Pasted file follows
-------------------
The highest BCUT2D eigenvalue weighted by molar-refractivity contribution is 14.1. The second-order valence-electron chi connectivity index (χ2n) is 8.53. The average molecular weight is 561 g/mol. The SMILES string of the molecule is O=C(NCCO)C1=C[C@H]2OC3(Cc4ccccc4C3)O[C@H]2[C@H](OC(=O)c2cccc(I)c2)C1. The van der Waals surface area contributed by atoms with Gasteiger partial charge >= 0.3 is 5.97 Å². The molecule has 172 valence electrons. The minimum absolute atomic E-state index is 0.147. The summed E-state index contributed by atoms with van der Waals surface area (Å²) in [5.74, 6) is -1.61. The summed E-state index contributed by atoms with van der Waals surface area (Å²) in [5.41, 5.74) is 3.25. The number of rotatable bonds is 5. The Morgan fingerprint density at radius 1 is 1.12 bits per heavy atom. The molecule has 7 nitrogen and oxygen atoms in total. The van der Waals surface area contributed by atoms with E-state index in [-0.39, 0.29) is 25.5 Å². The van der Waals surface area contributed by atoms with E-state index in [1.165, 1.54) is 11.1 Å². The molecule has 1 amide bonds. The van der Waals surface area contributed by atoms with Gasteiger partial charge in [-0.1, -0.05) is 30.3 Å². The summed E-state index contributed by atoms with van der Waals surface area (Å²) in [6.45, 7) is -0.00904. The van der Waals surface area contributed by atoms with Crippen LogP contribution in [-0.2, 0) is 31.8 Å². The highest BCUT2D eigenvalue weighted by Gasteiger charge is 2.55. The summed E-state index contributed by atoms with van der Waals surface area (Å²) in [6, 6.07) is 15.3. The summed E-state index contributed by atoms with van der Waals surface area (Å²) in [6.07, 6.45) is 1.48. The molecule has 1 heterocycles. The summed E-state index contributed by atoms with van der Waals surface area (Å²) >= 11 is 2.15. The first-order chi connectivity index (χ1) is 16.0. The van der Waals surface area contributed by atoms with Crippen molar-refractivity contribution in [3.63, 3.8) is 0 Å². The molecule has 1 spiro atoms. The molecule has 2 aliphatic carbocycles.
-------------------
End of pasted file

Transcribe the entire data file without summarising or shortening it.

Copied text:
The highest BCUT2D eigenvalue weighted by molar-refractivity contribution is 14.1. The second-order valence-electron chi connectivity index (χ2n) is 8.53. The average molecular weight is 561 g/mol. The SMILES string of the molecule is O=C(NCCO)C1=C[C@H]2OC3(Cc4ccccc4C3)O[C@H]2[C@H](OC(=O)c2cccc(I)c2)C1. The van der Waals surface area contributed by atoms with Gasteiger partial charge >= 0.3 is 5.97 Å². The molecule has 172 valence electrons. The minimum absolute atomic E-state index is 0.147. The summed E-state index contributed by atoms with van der Waals surface area (Å²) in [5.74, 6) is -1.61. The summed E-state index contributed by atoms with van der Waals surface area (Å²) in [5.41, 5.74) is 3.25. The number of rotatable bonds is 5. The Morgan fingerprint density at radius 1 is 1.12 bits per heavy atom. The molecule has 7 nitrogen and oxygen atoms in total. The van der Waals surface area contributed by atoms with E-state index in [-0.39, 0.29) is 25.5 Å². The van der Waals surface area contributed by atoms with E-state index in [1.165, 1.54) is 11.1 Å². The molecule has 1 amide bonds. The van der Waals surface area contributed by atoms with Gasteiger partial charge in [-0.1, -0.05) is 30.3 Å². The summed E-state index contributed by atoms with van der Waals surface area (Å²) in [6.45, 7) is -0.00904. The van der Waals surface area contributed by atoms with Crippen LogP contribution in [-0.2, 0) is 31.8 Å². The highest BCUT2D eigenvalue weighted by Gasteiger charge is 2.55. The summed E-state index contributed by atoms with van der Waals surface area (Å²) in [6, 6.07) is 15.3. The summed E-state index contributed by atoms with van der Waals surface area (Å²) in [6.07, 6.45) is 1.48. The molecule has 1 heterocycles. The summed E-state index contributed by atoms with van der Waals surface area (Å²) >= 11 is 2.15. The first-order chi connectivity index (χ1) is 16.0. The van der Waals surface area contributed by atoms with Crippen molar-refractivity contribution in [3.63, 3.8) is 0 Å². The molecule has 1 spiro atoms. The molecule has 2 aliphatic carbocycles.